Can I get a 8011.g router to network if I have only a 56k Modem connection?

Networking, Internet, Wireless

Networking, Internet, Wireless
From Wi-Fi to wired Ethernet, mobile broadband to modems: it's all spoken here.

Can I get a 8011.g router to network if I have only a 56k Modem connection?

  • I am a newbie at networking and would appreciate some help from the "exberts". I want to network a Dell Dimension 4550 and an Inspirion 600m to share files, play games and share an internet connection at my home using only dial up on POTS (can't afford DSL,no cable, and only one phone line). Both run Win XP, have v92 modems and NIC and the notebook is Centrino with 8011g Dell TrueMobile 8011BG internal card. So, what is my best and most inexpensive option? An 8011.g router with 4 ethernet ports would be great-$60 to $80, firewall, WEP, and just plug in my co-located desktop which would not have to be turned on for the laptop to access the internet. But I seem to be hearing that routers will not work with dial up modems since most are now win modems and even if I could get one to hook up to a serial port on the router, I would have problems getting it to hang up. Can I get a router to work in this situation? If not, what do I need to go to? I'd like to not have to have the desktop on all the time just for my son to be able to surf on his laptop. Can anyone point me in the right direction as to what I need to get or do? Thank you for your time. Ken
  • Your best solution would probably be a router running a modem. Some routers even contain a modem.

    I used a D-Link di704 for over a year at work to share a dial up internet connection with several computers.

    If you can't find a router with wireless and modem capabilities, just use one with modem capabilities and plug an access point into it.

    As to the hand up issue, the router will probably have settings to set the idle time before hang up -- just like you would do if using a computer and ICS.
  • You are correct in believing that a winmodem will not work. You need an external modem, better yet an external modem with a LAN input like a Actiontec Dual PC modem. This modem (actually a router/modem) has two Ethernet LAN inputs and a V.92 output. You connect it to a Local Area connection on one computer and set it up for your Internet dialup connection. Then connect one of it's LAN ports to a WAN port on any router/gateway.This modem is IP controlled from your browser and is easily connected and DISCONNECTED. This will allow you to use a router of your choice with a dial-up connection. Also you don't need ICS or any desktop to be operational while you use it. All computers on your network can use it either singularly or at the same time. Of course this is not as good as a dsl or a cable connection, but it will work as an interm arrangement. I am using it, with a Linksys WRT54G, to write this message.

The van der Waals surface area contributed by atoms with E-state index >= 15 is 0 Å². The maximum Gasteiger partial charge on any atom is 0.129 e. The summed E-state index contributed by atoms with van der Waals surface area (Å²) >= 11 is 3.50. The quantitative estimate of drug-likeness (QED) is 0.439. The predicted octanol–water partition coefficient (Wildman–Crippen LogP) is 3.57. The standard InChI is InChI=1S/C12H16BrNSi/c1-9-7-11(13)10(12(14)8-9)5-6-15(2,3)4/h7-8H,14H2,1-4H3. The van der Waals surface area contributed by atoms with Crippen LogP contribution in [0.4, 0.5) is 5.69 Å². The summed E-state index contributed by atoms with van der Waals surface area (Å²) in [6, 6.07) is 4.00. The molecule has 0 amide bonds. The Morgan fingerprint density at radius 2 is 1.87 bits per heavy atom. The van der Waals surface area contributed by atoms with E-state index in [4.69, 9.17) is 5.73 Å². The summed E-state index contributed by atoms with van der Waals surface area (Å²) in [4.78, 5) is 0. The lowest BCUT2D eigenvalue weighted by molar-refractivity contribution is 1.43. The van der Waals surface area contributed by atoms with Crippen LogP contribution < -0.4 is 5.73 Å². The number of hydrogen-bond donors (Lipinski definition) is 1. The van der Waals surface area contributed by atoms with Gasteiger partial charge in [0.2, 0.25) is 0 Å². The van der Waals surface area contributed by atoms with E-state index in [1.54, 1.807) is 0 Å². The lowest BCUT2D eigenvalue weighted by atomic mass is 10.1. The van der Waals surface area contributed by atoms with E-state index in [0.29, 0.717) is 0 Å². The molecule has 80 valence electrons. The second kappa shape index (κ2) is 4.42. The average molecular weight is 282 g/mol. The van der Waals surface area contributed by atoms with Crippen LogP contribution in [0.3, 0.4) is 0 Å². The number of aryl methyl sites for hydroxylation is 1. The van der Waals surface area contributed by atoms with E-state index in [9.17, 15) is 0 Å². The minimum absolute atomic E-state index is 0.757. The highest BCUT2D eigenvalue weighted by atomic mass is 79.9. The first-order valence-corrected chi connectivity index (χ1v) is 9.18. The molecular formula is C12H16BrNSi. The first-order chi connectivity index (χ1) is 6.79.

Message Edited by ForumLurker on 01-13-2004 02:40 PM

  • I am doing exactly what you are wanting to do.

    I am not aware of any 802.11g router with dialup modem support, so I purchased an SMC7004BR which has print server and serial port for an external 56k modem.  You may have to find one on Ebay since they are no longer offered new.

    To get 802.11g, you will need to purchase a wireless router that can also act as an access point... almost all wireless routers I've ever found can do this.  OR you can buy an access point, but they cost more than routers for some silly reason.  To turn a router into an Access Point, simply Disable DHCP in the wireless router, and assign it a static IP address OUTSIDE of your main router's automatic DHCP IP range.  Since my SMC7004BR's DHCP server automatically assigns IP's from 192.168.123.100 thru 192.168.123.199, I set the wireless router's IP address to 192.168.123.99.

    Then voila!  That's it!  The only other things to do is to configure your WEP security (if you use it), make sure all SSID's match on the wireless router and your wireless cards... basic stuff.

    I would highly recommend the SMC7004BR as your dialup router because it has DIAL/HANG UP button right on the main status screen.

     

  • To GNatGoSplat,

     

    great answer!  I am wrestling with a MN-700 wireless router from Microsoft and have just found out it is defective (won't take a static IP).  One question I have though, can you enable ICS on a XP machine an internal modem that is connected to an ethernet hub port (not the wide area modem) on the network with ?  If DHCP and NAT are turned off and everthing has a static IP it should work......right?

     

    ji

  • This is different from the original problem posted, but yes you can use ICS with XP with an internal modem and turn off DHCP on your router then use a static IP. In fact I recommend a static IP in order to reduce disconnects. I don't know how you're going to turn off NAT since this is a built-in function of your router. Also using this setup you will have to leave the computer that you enabled ICS on running in order to connect any other computer on your network to the Internet. 
  • Thanks for your response.

    I think the MN-700 router firewall device I am using disables NAT when you disable DHCP.  I just got the new one and have the system up and running using DHCP.  I will let it stabilize for a couple of days then try to setup the static IPs.  If that works then the next step will be to enable ICS.  We will see.......... 

    ji

     

  • The SMC7004AWBR also has the modem support and printserver, as does the D-Link DI-713p - both are 802.11b 11mb routers.